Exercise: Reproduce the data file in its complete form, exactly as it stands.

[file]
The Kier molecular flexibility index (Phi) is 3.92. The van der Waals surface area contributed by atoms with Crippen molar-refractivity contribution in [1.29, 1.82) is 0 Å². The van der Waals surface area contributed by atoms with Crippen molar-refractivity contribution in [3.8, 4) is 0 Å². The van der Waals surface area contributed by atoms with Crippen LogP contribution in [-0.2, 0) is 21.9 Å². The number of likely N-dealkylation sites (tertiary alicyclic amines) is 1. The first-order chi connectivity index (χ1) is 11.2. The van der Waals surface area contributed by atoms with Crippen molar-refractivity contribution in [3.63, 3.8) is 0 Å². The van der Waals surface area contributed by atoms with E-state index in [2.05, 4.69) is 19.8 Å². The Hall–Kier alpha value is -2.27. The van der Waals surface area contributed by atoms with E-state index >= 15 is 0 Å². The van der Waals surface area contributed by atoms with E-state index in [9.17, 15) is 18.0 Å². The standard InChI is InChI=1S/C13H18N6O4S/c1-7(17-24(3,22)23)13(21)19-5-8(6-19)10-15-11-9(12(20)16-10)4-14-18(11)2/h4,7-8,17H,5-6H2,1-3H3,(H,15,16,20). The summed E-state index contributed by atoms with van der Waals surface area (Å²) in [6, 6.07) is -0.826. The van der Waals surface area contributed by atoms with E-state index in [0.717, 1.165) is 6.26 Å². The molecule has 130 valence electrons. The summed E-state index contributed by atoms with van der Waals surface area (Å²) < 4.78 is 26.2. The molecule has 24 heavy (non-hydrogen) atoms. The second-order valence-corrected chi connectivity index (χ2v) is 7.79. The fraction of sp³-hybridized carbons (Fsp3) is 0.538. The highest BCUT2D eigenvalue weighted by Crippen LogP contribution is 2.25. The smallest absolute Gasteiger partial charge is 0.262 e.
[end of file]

The Kier molecular flexibility index (Phi) is 3.92. The van der Waals surface area contributed by atoms with Crippen molar-refractivity contribution in [1.29, 1.82) is 0 Å². The van der Waals surface area contributed by atoms with Crippen molar-refractivity contribution in [3.8, 4) is 0 Å². The van der Waals surface area contributed by atoms with Crippen LogP contribution in [-0.2, 0) is 21.9 Å². The number of likely N-dealkylation sites (tertiary alicyclic amines) is 1. The first-order chi connectivity index (χ1) is 11.2. The van der Waals surface area contributed by atoms with Crippen molar-refractivity contribution in [3.63, 3.8) is 0 Å². The van der Waals surface area contributed by atoms with E-state index in [2.05, 4.69) is 19.8 Å². The Hall–Kier alpha value is -2.27. The van der Waals surface area contributed by atoms with E-state index >= 15 is 0 Å². The van der Waals surface area contributed by atoms with E-state index in [9.17, 15) is 18.0 Å². The standard InChI is InChI=1S/C13H18N6O4S/c1-7(17-24(3,22)23)13(21)19-5-8(6-19)10-15-11-9(12(20)16-10)4-14-18(11)2/h4,7-8,17H,5-6H2,1-3H3,(H,15,16,20). The summed E-state index contributed by atoms with van der Waals surface area (Å²) in [6, 6.07) is -0.826. The van der Waals surface area contributed by atoms with E-state index in [0.717, 1.165) is 6.26 Å². The molecule has 130 valence electrons. The summed E-state index contributed by atoms with van der Waals surface area (Å²) < 4.78 is 26.2. The molecule has 24 heavy (non-hydrogen) atoms. The second-order valence-corrected chi connectivity index (χ2v) is 7.79. The fraction of sp³-hybridized carbons (Fsp3) is 0.538. The highest BCUT2D eigenvalue weighted by Crippen LogP contribution is 2.25. The smallest absolute Gasteiger partial charge is 0.262 e.